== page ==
The WalletHub study LePage referred to earlier in his speech is a useful tool here because it breaks down tax burdens by type of taxes. That study finds that individual income taxes paid in Maine account for 2.45 percent of total personal income here. That ranks 21st among states — more in the middle than one of the highest.

On Medicaid expansion

LePage: “Janet Mills and her political cronies expanded welfare and Medicaid to unprecedented levels. She returned Maine’s Medicaid spending to the eras of the past liberal governors, adding tens of thousands of able-bodied, young adults with no children to the welfare rolls.”

Mills signed an executive order on her first day in office expanding Medicaid, also known as MaineCare, allowing individuals earning up to 138 percent of the poverty line to receive health coverage via the federal program. As of August, about 82,000 people are enrolled in the Medicaid expansion, including about 70,000 childless adults and 12,000 parents and caretaker relatives, according to data from the Maine Department of Health and Human Services.

But that’s not the full story. Maine voters approved a referendum to expand Medicaid in 2017, with about 60 percent voting in favor. LePage resisted implementing the expansion in the final year of his gubernatorial tenure. Advocates sued his administration, and a Maine superior court judge ordered him to expand the program in November 2018. LePage appealed the ruling, which allowed him to essentially run out the clock.

Mills ran for governor in 2018 promising to expand Medicaid and touts the expansion as one of her administration’s accomplishments. She will likely defend her record on this issue in the coming year. But is it worth noting that Medicaid expansion may have happened regardless — while LePage blames Mills increasing enrollment, it is something voters had already approved.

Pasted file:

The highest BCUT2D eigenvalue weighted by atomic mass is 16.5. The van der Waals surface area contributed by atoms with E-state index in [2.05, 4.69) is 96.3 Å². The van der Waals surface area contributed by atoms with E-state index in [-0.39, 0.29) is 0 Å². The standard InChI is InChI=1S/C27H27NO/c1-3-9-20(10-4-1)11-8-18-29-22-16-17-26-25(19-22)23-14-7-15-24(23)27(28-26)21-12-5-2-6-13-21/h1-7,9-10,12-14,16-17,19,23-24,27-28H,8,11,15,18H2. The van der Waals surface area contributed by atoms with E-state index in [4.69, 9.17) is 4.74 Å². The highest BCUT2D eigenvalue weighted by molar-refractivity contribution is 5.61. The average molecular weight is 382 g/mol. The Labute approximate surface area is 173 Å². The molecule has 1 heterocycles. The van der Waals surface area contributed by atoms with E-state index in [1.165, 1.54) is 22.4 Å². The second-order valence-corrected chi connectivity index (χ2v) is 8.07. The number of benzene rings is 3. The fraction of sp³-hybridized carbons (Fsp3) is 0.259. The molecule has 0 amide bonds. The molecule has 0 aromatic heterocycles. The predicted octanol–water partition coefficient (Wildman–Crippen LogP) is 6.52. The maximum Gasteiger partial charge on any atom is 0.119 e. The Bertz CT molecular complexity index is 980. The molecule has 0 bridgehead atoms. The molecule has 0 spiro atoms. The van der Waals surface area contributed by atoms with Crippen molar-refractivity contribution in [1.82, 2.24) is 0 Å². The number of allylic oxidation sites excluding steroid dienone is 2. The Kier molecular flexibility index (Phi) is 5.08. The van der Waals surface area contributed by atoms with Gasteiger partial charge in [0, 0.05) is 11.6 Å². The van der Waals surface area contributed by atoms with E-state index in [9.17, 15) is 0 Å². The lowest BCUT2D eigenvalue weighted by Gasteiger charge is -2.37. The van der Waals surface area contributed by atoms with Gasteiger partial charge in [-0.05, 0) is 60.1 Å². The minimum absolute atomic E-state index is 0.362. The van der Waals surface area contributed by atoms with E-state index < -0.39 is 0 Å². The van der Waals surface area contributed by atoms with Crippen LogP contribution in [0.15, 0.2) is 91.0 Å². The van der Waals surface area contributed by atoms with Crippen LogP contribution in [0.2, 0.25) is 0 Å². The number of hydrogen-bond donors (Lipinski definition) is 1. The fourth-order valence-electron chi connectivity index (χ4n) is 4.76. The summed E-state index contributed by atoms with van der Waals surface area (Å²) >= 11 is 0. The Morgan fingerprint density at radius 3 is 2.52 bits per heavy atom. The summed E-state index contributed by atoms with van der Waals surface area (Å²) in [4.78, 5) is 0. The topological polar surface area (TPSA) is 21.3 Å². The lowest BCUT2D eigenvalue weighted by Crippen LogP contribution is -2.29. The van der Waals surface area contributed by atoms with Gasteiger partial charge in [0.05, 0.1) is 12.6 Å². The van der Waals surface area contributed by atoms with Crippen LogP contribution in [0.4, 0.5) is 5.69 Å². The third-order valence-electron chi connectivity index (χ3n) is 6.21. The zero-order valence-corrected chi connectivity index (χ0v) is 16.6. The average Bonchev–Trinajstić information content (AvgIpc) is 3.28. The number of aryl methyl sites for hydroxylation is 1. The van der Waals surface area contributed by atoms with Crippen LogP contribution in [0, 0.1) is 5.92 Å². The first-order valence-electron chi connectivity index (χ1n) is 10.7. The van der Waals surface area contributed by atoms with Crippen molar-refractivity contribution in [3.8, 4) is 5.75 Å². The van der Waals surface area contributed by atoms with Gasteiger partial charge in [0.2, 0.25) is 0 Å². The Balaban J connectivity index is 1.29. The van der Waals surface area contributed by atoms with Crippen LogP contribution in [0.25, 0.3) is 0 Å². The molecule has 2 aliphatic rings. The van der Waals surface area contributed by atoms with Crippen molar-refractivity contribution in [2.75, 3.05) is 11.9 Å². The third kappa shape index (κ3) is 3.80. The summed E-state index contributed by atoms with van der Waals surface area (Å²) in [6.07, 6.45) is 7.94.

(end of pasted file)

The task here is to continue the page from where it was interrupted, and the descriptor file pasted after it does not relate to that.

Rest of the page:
On pandemic response

LePage: “When Janet Mills announced a plan to distribute the federal relief funds — that billions of dollars that Maine received — she budgeted less than 1 percent … for nursing homes.”

LePage is referring here to Maine’s roughly $1.25 billion allocation of discretionary federal coronavirus relief money from a bill that passed in March 2020. Most of that total went toward assistance for small businesses and to support K-12 school reopening efforts. Through a program for health care providers, Mills’ administration allocated $12.5 million for nursing homes — exactly 1 percent of the original total.

LePage and other Republicans have argued she should have allocated more. In responding to a similar argument from a Republican state senator earlier this year, Mills’ administration noted that the state had allocated funding from other sources toward nursing homes as well, telling News Center Maine that funding from the state budget and supplemental budget, including both one-time payments and increased provider rates, totaled nearly $100 million.

Most Maine nursing homes also received funding during the pandemic through programs such as the federal Provider Relief Fund and the Paycheck Protection Program. But even with all that aid, nursing homes are still facing significant financial distress, and it could be a key issue in the race between Mills and LePage in the coming year.

Four Maine nursing homes announced closures in the last month, citing a range of factors including Maine’s vaccine mandate for employees. The problem is not new — eight nursing homes closed between 2016 and 2018, according to state reports — but the pandemic has only made things worse, and the issue is likely to keep coming up.